> It was raised before on the Village Pump, but I think this is so disturbing
> that we ought to do something.
>
> "Alphascript Publishing" has published over 1900 (and counting) books, all
> available on Amazon. Prices range from $31 to $179. All of these books are
> simple computer-generated copies from Wikipedia and (at least according to
> one Amazon reviewer) couple other public domain websites. Trouble is, from
> book description page there is absolutely no way of knowing that the book is
> a Wikipedia mirror on paper. At least several Amazon buyers have been
> fooled. What really gets my blood boiling is that Amazon user "VDM Verlag
> Dr.Müller" (I think someone exposed him as 100% shareholder of the
> publishing co) goes on rating these products as "five star"....
>
> The publisher seems to observe the copyright (even includes full edit
> history) so legal action seems impossible. Someone already contacted Amazon,
> but they "are not responsible for the quality of books sold". In the
> meantime the number of such books grew from 900 in June to almost 2000 as of
> today... I think we should do something. At the very least publishing
> product reviews warning that what this is....
>
> See:
> http://en.wikipedia.org/wiki/User:PrimeHunter/Alphascript_Publishing_sells_free_articles_as_expensive_books
> http://en.wikipedia.org/wiki/Wikipedia:Village_pump_(miscellaneous)/Archive_20#The_Alphascript-Amazon-Wikipedia_book_hoax
> http://rufftoon.livejournal.com/59337.html
>
> Thanks,
> Renata
>
> P.S. on a happier note: half of Wikipedia editors now can claim to be
> "published authors".
> _______________________________________________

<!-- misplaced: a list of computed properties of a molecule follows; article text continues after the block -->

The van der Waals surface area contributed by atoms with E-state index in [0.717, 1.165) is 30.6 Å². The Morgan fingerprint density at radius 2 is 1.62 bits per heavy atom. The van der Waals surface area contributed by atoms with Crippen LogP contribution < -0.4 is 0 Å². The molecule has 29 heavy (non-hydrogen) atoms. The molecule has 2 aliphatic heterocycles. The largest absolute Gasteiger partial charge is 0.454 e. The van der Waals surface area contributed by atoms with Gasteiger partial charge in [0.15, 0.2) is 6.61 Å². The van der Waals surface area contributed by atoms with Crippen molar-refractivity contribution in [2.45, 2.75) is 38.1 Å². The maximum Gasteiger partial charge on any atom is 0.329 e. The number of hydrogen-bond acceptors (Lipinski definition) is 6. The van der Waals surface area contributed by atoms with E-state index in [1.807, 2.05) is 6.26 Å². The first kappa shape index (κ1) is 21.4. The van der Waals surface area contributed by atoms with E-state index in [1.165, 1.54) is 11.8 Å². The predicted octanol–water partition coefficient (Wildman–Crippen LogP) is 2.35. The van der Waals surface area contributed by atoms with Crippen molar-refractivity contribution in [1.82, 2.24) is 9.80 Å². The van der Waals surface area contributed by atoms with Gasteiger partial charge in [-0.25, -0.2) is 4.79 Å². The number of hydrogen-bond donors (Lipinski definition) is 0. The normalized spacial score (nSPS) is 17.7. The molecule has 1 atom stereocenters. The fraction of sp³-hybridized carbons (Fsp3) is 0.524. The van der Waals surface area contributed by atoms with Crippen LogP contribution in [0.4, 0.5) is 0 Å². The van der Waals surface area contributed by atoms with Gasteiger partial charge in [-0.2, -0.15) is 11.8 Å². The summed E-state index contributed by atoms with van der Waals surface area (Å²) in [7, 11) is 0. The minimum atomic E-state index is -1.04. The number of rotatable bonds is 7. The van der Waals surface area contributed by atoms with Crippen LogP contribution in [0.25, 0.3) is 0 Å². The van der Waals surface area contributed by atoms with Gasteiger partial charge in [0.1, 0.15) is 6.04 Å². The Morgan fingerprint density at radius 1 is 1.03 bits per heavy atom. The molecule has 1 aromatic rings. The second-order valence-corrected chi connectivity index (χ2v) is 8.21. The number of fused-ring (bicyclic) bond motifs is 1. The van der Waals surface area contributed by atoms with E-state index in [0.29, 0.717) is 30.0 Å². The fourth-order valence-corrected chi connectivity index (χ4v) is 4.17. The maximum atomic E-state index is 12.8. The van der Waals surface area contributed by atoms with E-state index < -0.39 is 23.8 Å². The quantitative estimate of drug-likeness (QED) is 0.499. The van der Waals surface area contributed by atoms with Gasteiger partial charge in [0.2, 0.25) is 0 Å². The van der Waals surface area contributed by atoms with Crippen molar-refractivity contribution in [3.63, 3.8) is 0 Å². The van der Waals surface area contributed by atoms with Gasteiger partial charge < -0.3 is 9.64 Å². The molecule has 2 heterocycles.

> foundation-l mailing list
> foundation-l@lists.wikimedia.org
> Unsubscribe: https://lists.wikimedia.org/mailman/listinfo/foundation-l
>



--
I am running the Arizona Rock'n'Roll marathon with Team in Training.
Help me reach my fundraising goals:
http://pages.teamintraining.org/ma/pfchangs10/joshuagay

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Re: Alphascript Publishing: 1900+ copy&pasted books from Wikipedia [ In reply to ]
I would be exceedingly uncomfortable with us organizing a negative
campaign against any publisher not actually violating our copyright.
. A factual campaign, providing information is another matter. It
would be entirely appropriate for individuals, even in a somewhat
coordinated way, to add a review, just pointing out that it is
entirely a copy of a Wikipedia article, and available free in an
updated version from our website--and in updated form.


David Goodman, Ph.D, M.L.S.
http://en.wikipedia.org/wiki/User_talk:DGG



On Thu, Aug 13, 2009 at 6:47 PM, Joshua Gay<joshuagay@gmail.com> wrote:
> When I worked for the FSF I helped to run a campaign against the
> Amazon Kindle (and, DRM in general). We did an action called "The
> Kindle Swindle" in which we asked people to tag all DRM ebooks and the
> kindle itself with the tags "kindle swindle" and "DRM".
>
> People went ahead and tagged close to a thousand products with the